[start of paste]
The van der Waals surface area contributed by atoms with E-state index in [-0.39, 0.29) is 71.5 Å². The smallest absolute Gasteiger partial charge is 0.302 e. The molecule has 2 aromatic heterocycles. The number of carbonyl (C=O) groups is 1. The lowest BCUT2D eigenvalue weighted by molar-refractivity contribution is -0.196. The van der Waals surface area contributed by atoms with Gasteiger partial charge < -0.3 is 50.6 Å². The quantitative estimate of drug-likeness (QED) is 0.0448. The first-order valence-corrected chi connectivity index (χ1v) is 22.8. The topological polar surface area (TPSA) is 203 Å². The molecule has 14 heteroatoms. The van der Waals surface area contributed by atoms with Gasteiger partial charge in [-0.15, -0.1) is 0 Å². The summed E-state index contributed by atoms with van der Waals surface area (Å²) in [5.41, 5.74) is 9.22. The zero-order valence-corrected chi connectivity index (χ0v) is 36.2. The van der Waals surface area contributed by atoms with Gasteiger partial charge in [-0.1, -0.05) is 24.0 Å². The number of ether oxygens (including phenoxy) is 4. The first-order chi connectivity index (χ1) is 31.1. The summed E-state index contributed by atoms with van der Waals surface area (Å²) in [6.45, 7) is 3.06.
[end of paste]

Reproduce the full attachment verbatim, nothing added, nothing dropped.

The van der Waals surface area contributed by atoms with E-state index in [-0.39, 0.29) is 71.5 Å². The smallest absolute Gasteiger partial charge is 0.302 e. The molecule has 2 aromatic heterocycles. The number of carbonyl (C=O) groups is 1. The lowest BCUT2D eigenvalue weighted by molar-refractivity contribution is -0.196. The van der Waals surface area contributed by atoms with Gasteiger partial charge < -0.3 is 50.6 Å². The quantitative estimate of drug-likeness (QED) is 0.0448. The first-order valence-corrected chi connectivity index (χ1v) is 22.8. The topological polar surface area (TPSA) is 203 Å². The molecule has 14 heteroatoms. The van der Waals surface area contributed by atoms with Gasteiger partial charge in [-0.15, -0.1) is 0 Å². The summed E-state index contributed by atoms with van der Waals surface area (Å²) in [5.41, 5.74) is 9.22. The zero-order valence-corrected chi connectivity index (χ0v) is 36.2. The van der Waals surface area contributed by atoms with Gasteiger partial charge in [-0.1, -0.05) is 24.0 Å². The number of ether oxygens (including phenoxy) is 4. The first-order chi connectivity index (χ1) is 31.1. The summed E-state index contributed by atoms with van der Waals surface area (Å²) in [6.45, 7) is 3.06.